Comparison of pandemic excess mortality in 2020-2021 across different empirical calculations

Environ Res. 2022 Oct:213:113754. doi: 10.1016/j.envres.2022.113754. Epub 2022 Jun 24.

Abstract

Different modeling approaches can be used to calculate excess deaths for the COVID-19 pandemic period. We compared 6 calculations of excess deaths (4 previously published [3 without age-adjustment] and two new ones that we performed with and without age-adjustment) for 2020-2021. With each approach, we calculated excess deaths metrics and the ratio R of excess deaths over recorded COVID-19 deaths. The main analysis focused on 33 high-income countries with weekly deaths in the Human Mortality Database (HMD at mortality.org) and reliable death registration. Secondary analyses compared calculations for other countries, whenever available. Across the 33 high-income countries, excess deaths were 2.0-2.8 million without age-adjustment, and 1.6-2.1 million with age-adjustment with large differences across countries. In our analyses after age-adjustment, 8 of 33 countries had no overall excess deaths; there was a death deficit in children; and 0.478 million (29.7%) of the excess deaths were in people <65 years old. In countries like France, Germany, Italy, and Spain excess death estimates differed 2 to 4-fold between highest and lowest figures. The R values' range exceeded 0.3 in all 33 countries. In 16 of 33 countries, the range of R exceeded 1. In 25 of 33 countries some calculations suggest R > 1 (excess deaths exceeding COVID-19 deaths) while others suggest R < 1 (excess deaths smaller than COVID-19 deaths). Inferred data from 4 evaluations for 42 countries and from 3 evaluations for another 98 countries are very tenuous. Estimates of excess deaths are analysis-dependent and age-adjustment is important to consider. Excess deaths may be lower than previously calculated.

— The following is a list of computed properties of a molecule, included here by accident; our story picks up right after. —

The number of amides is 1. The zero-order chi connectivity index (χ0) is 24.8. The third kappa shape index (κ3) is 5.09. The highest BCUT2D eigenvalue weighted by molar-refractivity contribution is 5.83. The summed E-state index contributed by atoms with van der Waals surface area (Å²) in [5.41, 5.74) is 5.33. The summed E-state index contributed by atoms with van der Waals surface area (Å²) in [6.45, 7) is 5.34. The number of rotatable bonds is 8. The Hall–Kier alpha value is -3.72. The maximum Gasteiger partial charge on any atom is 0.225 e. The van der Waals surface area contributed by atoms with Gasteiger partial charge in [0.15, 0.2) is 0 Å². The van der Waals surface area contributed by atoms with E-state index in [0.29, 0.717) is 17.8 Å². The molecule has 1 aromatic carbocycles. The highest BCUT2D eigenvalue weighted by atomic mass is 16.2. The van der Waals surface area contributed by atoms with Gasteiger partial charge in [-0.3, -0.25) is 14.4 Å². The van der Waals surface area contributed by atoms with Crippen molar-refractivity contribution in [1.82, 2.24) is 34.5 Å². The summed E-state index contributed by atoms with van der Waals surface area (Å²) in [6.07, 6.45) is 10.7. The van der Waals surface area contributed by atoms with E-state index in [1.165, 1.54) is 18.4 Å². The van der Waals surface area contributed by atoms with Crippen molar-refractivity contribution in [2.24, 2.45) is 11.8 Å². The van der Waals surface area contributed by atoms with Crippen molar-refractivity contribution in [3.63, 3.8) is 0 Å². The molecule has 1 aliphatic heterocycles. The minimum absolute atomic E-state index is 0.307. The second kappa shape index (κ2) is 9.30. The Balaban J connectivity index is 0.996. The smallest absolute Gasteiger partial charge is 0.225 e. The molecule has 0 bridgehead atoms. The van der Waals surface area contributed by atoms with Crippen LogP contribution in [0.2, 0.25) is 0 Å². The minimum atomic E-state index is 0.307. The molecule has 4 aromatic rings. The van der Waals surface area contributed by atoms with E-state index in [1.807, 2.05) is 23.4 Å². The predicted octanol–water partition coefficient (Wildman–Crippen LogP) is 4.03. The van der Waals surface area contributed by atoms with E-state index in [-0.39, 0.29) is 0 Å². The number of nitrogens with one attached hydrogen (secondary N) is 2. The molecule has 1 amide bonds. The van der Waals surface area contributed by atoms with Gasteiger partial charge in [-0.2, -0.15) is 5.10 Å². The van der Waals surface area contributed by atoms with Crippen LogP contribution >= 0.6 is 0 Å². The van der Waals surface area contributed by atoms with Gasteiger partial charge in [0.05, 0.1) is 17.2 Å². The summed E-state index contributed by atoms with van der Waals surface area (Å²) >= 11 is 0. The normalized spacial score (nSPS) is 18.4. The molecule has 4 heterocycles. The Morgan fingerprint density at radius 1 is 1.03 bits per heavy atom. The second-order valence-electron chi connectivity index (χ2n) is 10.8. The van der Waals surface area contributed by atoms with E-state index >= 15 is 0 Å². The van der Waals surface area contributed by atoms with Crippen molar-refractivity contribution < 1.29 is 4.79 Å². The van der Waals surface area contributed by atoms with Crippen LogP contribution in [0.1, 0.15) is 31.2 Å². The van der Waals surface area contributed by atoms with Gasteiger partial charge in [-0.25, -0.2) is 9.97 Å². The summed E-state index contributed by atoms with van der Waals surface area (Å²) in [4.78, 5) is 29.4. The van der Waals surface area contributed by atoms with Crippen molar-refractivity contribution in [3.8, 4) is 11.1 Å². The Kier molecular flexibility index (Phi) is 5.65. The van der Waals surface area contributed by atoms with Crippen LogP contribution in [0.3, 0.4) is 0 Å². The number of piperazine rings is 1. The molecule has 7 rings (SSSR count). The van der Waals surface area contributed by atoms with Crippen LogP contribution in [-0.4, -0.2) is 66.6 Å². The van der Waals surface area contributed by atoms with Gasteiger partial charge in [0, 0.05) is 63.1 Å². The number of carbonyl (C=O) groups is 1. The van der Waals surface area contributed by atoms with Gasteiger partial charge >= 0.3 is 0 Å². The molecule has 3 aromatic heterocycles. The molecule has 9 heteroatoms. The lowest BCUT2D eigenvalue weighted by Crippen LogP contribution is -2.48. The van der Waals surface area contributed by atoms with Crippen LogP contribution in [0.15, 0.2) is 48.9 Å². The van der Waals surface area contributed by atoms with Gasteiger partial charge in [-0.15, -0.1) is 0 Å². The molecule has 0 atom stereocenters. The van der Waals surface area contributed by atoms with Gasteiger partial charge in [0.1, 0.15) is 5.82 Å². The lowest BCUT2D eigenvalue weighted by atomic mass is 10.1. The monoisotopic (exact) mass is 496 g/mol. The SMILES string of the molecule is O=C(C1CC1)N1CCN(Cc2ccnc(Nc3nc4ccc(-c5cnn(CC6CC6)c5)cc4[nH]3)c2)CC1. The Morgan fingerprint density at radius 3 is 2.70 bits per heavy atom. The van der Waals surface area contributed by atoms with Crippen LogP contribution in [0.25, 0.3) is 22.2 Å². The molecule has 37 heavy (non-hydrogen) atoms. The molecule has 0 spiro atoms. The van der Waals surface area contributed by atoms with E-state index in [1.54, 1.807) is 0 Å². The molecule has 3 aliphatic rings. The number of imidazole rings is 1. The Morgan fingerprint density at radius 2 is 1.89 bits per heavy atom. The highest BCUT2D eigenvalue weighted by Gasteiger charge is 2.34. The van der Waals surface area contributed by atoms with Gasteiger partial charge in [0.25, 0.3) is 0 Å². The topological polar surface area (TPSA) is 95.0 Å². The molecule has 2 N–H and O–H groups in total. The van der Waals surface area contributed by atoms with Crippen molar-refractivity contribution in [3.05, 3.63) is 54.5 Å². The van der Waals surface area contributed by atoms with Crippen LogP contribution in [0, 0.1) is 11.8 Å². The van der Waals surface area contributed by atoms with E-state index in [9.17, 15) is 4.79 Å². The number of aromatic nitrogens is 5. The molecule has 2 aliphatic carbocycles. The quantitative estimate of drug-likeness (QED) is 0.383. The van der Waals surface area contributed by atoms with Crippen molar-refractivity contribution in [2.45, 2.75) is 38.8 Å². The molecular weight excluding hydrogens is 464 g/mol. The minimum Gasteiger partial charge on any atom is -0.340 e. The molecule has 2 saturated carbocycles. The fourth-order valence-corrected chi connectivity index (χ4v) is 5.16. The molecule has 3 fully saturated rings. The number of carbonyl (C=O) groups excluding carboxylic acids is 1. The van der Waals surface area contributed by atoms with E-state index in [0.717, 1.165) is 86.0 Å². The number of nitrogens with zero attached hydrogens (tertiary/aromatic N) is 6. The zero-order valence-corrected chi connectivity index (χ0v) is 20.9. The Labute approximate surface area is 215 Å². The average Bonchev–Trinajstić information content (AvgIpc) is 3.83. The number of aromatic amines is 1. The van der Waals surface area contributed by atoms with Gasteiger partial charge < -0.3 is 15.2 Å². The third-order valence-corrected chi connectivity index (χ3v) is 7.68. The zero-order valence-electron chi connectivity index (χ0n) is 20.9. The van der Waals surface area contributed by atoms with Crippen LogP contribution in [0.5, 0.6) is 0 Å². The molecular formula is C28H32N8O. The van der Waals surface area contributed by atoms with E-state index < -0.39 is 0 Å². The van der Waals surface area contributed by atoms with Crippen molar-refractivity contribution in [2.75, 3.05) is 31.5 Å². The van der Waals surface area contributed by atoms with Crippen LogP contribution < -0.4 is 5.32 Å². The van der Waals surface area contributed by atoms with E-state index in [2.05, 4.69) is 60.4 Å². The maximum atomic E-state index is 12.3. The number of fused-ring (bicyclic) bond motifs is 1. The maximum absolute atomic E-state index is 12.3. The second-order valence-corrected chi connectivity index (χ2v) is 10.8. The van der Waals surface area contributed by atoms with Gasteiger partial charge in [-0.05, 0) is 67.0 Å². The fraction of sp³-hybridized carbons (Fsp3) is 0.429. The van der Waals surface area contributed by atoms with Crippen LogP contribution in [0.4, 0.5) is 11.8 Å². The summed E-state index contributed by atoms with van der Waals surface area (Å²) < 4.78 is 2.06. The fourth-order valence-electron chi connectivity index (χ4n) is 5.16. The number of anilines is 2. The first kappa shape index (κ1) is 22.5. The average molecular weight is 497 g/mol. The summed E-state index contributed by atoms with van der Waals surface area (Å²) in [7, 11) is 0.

Keywords: COVID-19; Epidemiology; Excess mortality; Modeling; Mortality.

Publication types

  • Research Support, N.I.H., Extramural

MeSH terms

  • Aged
  • COVID-19*
  • Child
  • Databases, Factual
  • Humans
  • Income
  • Mortality*
  • Pandemics*
  • Spain